Mitt Romney’s Funny Math

Romney

So, Mitt Romney released his 2011 tax return. The newspapers report that Mitt and Ann Romney engineered their tax return to show that he paid 14.1% of his income in taxes. The primary mechanism employed to engineer their tax return, according to the press reports, was to not claim all the charitable deductions Mitt and Ann could have claimed. Reportedly, the Romneys donated $4 million to various charities (I wonder which charities?) in 2011. Although they could have claimed a $4 million charitable contribution, the Romneys only claimed $2.5 million in charitable deductions on their return. By doing so, they increased their tax rate to 14.1%. A press release was then issued reporting their effective tax rate.

My prediction: the first item on Romneys to-do list, whether he wins the election or not, is to file an amended tax return the day after the election, claiming the entire $4 million of charitable contributions, and getting a big fat refund from the IRS that will reduce his effective tax rate to about 10.5%.

But thats not all . . . the Romneys released a summary of their taxes for the past 20 years, showing that their average tax rate over that time period had never fallen below 13.66%. I love math problems involving average rates. Average rates can mean anything.

For example, Billy the Hillbilly wants to go to school. The school is 3 miles away. The first mile involves climbing over a mountain with lots of boulders, etc. Over this mile, Billy can only walk 2 miles per hour. After the first mile, Billy comes to a river. There is a path along the river for another mile. While walking along the river, Billy can walk 3 miles per hour. Finally, Billy comes to a road. Billy walks the final mile to school over the road, and can walk 4 miles per hour. What is Billys average speed while walking to school? If you answer 3 miles per hour, Mitt Romney may have tricked you into voting for him (the correct answer is approximately 2.769 miles per hour).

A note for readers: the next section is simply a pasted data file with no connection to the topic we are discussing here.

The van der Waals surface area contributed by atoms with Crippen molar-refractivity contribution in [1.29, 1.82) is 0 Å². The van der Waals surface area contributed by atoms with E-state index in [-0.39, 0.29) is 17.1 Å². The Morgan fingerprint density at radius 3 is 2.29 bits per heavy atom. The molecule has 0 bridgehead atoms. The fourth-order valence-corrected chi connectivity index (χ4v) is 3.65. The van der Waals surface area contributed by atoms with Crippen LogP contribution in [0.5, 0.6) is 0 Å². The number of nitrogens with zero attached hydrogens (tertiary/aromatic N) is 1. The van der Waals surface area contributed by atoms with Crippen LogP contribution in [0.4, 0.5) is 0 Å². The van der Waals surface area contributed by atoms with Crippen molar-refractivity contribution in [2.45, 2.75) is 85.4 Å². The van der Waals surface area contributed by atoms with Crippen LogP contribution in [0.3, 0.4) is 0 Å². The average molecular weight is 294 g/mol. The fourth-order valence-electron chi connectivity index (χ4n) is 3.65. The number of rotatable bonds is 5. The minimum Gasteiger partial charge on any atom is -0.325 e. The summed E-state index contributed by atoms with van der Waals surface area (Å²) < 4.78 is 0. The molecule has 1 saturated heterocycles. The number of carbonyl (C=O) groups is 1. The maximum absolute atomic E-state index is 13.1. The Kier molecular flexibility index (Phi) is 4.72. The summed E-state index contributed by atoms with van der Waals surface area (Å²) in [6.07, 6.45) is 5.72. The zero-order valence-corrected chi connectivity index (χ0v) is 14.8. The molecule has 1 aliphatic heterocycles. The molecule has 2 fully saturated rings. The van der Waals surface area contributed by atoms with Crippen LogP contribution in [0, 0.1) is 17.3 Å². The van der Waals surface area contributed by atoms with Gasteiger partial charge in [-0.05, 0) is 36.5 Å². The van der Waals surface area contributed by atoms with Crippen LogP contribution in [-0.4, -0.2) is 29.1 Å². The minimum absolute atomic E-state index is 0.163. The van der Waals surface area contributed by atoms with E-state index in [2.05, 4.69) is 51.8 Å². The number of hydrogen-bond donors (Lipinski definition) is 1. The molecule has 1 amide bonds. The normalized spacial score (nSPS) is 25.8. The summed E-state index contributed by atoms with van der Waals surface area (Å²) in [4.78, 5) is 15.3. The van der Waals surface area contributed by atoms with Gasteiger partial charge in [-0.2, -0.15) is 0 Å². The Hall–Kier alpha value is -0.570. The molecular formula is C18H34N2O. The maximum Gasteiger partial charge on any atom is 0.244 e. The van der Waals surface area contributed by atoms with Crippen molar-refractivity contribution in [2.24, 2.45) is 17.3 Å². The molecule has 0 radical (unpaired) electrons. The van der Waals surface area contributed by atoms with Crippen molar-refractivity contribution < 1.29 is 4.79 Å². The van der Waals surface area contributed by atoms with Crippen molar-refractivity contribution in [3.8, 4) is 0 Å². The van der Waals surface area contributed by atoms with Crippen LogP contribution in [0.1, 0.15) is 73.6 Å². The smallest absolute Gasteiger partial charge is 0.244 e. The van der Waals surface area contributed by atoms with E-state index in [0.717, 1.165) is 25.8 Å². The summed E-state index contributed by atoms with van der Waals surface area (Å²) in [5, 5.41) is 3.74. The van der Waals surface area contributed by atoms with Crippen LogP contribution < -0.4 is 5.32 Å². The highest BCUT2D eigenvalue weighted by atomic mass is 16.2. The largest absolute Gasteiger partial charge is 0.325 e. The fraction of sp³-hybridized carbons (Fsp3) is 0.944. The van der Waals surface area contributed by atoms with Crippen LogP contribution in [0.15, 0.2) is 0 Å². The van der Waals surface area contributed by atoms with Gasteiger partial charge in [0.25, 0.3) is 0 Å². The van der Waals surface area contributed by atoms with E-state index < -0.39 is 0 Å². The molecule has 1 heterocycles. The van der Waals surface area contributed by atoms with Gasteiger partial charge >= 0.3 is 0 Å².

Heres the thing: Romneys summary doesnt tell us much at all. For the first several years of that average rate, Mitt Romney may have been climbing over a number of tax boulders. Paying 18% on $10,000 of income one year, and 10% on $1 million of income the next year, does not mean Romney paid an average tax rate of around 14%. The truth can only be ascertained by examining the details of every tax return for all 20 years. My guess is hell never let us do that.

Any more than hell let us see his underwear.

10 thoughts on “Mitt Romney’s Funny Math

  1. Part of what’s funny about this latest move, the under-reporting of charitable payments in order to keep his reported tax rate higher, is that he is one record at least twice as having said that paying more taxes than required would disqualify him as a presidential candidate.

  2. I’m reminded of Bill Clinton’s recent convention speech in which he derided Romney for his lack of “arithmetic.” Yeah, Robert, Romney is all over the map, isn’t he?

  3. Your math is confusing me there. Simple averages are done by adding the values given and then dividing by the number of values: 2+3+4=9; 9/3=3

    There is the matter of a weighted average, but that doesn’t matter either, because the distances of the legs were all the same.

    You could argue that you need to break the speed up into verticle and horizontal components and only count the horizontal part, but you didn’t supply values for the steepness of the path legs, so that can’t be calculated either.

    How did you come up with 2.769 miles per hour?

  4. @4 It depends on whether you’re averaging over time or over distance. Over time:

    He walks 30 min @ 2 mph, then 20 min @ 3 mph, then 15 min @ 4 mph.

    Hence:
    ((30 x 2) + (20 x 3) + (15 x 4))/(30+20+15)

    = (60 + 60 + 60)/65

    approximately 2.769

  5. I believe in the Church of Mathematics. It explains so much more than religion!

    Thanks for doing the work, Carol!

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